So I was conversing with an older lady yesterday about some world issues and the intent behind the second amendment... and the conversation turned to
Thomas Jefferson and the Barbary wars.
She fancied herself a 'history buff' and was surprised that she knew so little about the US' first foreign war. It's not hard to find information
on this as long is one is looking, so I will spare the deluge of links.
But essentially, the highlights of this conversation revolved around Jefferson's hesitation to start a navy to combat the Islamist pirates, as he did
not want to the new government to amass such power over its own citizenry. (When we left the kingdom, we lost the alliances that came with the
association with the Royal Navy and as a budding young nation, trade was of utmost importance.)
After many of our mercantile ships and sailors were captured, and a massive portion of the GDP was spent on ransom, Jefferson took over and decided
that he was not having that. Adams,Franklin and Jefferson took a trip to meet up with the Tripoli ambassador and was told that,
“it was written in the Koran, that all Nations who should not have acknowledged their authority were sinners, that it was their right and duty
to make war upon whoever they could find and to make Slaves of all they could take as prisoners, and that every Mussulman who should be slain in
battle was sure to go to Paradise.”
... sooooo, not a whole lot of change in the 200 years since.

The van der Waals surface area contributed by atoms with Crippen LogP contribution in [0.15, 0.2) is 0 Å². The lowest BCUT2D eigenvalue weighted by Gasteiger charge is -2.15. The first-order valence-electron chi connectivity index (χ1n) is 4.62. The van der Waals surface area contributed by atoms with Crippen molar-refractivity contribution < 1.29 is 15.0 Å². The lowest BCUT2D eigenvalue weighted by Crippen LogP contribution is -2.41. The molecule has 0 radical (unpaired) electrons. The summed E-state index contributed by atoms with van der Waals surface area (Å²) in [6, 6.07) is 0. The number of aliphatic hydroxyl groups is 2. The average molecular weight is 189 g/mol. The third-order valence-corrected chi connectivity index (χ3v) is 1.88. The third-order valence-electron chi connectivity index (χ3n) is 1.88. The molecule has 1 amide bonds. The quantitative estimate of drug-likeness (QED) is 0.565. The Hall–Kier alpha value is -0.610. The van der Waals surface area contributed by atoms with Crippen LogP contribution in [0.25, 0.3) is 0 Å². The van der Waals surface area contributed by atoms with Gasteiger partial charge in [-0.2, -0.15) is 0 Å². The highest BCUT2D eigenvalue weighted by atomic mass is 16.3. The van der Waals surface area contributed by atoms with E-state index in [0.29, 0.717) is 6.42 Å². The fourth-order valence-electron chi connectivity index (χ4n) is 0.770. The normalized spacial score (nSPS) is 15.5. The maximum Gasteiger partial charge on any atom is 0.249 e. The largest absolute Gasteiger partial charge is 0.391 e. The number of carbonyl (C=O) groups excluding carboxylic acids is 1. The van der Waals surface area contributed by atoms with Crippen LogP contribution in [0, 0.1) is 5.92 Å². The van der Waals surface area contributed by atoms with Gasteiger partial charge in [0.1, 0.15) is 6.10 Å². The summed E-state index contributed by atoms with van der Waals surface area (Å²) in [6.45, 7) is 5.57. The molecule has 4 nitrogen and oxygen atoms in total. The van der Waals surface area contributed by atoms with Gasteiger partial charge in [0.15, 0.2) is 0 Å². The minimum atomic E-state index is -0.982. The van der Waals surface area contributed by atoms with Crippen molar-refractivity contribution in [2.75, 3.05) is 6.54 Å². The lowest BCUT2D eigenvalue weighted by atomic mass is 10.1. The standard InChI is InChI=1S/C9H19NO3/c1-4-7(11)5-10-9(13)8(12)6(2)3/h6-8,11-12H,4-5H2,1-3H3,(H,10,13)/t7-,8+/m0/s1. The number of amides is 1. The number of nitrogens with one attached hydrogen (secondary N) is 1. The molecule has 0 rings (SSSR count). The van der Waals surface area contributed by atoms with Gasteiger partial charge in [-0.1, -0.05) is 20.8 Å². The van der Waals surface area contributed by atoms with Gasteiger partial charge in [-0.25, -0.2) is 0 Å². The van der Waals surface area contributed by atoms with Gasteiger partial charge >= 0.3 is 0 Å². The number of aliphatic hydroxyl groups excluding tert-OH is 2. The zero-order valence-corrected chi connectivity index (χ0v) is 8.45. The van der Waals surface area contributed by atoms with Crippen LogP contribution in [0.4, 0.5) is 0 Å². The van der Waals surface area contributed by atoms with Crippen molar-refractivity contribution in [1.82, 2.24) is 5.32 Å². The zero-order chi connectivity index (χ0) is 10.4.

France was dealing with its own situation and was little help, although Sweden stepped up and gave us a hand. Go Swedes!!
Jefferson wanted to throw down, yet Adams disagreed, saying,
a battle against the pirates would be “too rugged for our people to bear.”
Putting the matter starkly, Adams said: “We ought not to fight them at all unless we determine to fight them forever.”
It seems public education's focus on early US history ends with the Revolution, which is a shame because our current situation seems to have many
rhyming verses with this time period. I do remember a teacher telling me that Morocco was the first country to recognize the United States'
independence... though either intentionally or not... kind of left out the important context and seemed to think Morocco was in support of the US at
Anyway... I am not here to recite a history lesson, my question to ATS is simple, have you heard about these conflicts? Do you see any modern
parallels? Do you think it had been intentionally left out of history lessons for political reasons?
Can't wait to hear some thoughts.
I know I said I would spare the links, but in fact checking this post I found an article by Christopher Hitchens, which I now feel compelled to share.